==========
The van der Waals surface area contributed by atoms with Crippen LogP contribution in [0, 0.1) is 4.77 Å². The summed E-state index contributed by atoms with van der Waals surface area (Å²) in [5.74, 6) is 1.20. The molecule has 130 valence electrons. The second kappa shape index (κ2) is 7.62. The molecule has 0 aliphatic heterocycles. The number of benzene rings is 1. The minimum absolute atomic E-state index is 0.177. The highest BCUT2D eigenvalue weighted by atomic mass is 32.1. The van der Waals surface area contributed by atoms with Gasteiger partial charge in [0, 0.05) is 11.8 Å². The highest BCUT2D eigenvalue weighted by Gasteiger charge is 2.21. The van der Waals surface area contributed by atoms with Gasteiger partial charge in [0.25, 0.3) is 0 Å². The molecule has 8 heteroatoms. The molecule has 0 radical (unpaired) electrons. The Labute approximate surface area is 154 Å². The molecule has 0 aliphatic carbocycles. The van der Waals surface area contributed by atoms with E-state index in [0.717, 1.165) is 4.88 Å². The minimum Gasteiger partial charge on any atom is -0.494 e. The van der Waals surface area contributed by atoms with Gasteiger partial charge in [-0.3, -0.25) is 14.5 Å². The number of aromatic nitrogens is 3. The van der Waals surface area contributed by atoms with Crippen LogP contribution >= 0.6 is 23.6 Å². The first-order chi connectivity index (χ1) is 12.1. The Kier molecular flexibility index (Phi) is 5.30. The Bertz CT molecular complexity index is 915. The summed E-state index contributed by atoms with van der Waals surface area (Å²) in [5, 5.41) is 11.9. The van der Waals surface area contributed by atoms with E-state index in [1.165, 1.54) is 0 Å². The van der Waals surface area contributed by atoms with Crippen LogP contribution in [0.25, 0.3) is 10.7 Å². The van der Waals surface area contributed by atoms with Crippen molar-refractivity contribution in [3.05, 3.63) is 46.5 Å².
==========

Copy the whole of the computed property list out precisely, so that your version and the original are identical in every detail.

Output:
The van der Waals surface area contributed by atoms with Crippen LogP contribution in [0, 0.1) is 4.77 Å². The summed E-state index contributed by atoms with van der Waals surface area (Å²) in [5.74, 6) is 1.20. The molecule has 130 valence electrons. The second kappa shape index (κ2) is 7.62. The molecule has 0 aliphatic heterocycles. The number of benzene rings is 1. The minimum absolute atomic E-state index is 0.177. The highest BCUT2D eigenvalue weighted by atomic mass is 32.1. The van der Waals surface area contributed by atoms with Gasteiger partial charge in [0, 0.05) is 11.8 Å². The highest BCUT2D eigenvalue weighted by Gasteiger charge is 2.21. The van der Waals surface area contributed by atoms with Gasteiger partial charge in [0.25, 0.3) is 0 Å². The molecule has 8 heteroatoms. The molecule has 0 radical (unpaired) electrons. The Labute approximate surface area is 154 Å². The molecule has 0 aliphatic carbocycles. The van der Waals surface area contributed by atoms with E-state index in [0.717, 1.165) is 4.88 Å². The minimum Gasteiger partial charge on any atom is -0.494 e. The van der Waals surface area contributed by atoms with Gasteiger partial charge in [-0.3, -0.25) is 14.5 Å². The number of aromatic nitrogens is 3. The van der Waals surface area contributed by atoms with Crippen LogP contribution >= 0.6 is 23.6 Å². The first-order chi connectivity index (χ1) is 12.1. The Kier molecular flexibility index (Phi) is 5.30. The Bertz CT molecular complexity index is 915. The summed E-state index contributed by atoms with van der Waals surface area (Å²) in [5, 5.41) is 11.9. The van der Waals surface area contributed by atoms with E-state index in [1.165, 1.54) is 0 Å². The van der Waals surface area contributed by atoms with Crippen LogP contribution in [0.25, 0.3) is 10.7 Å². The van der Waals surface area contributed by atoms with Crippen molar-refractivity contribution in [3.05, 3.63) is 46.5 Å².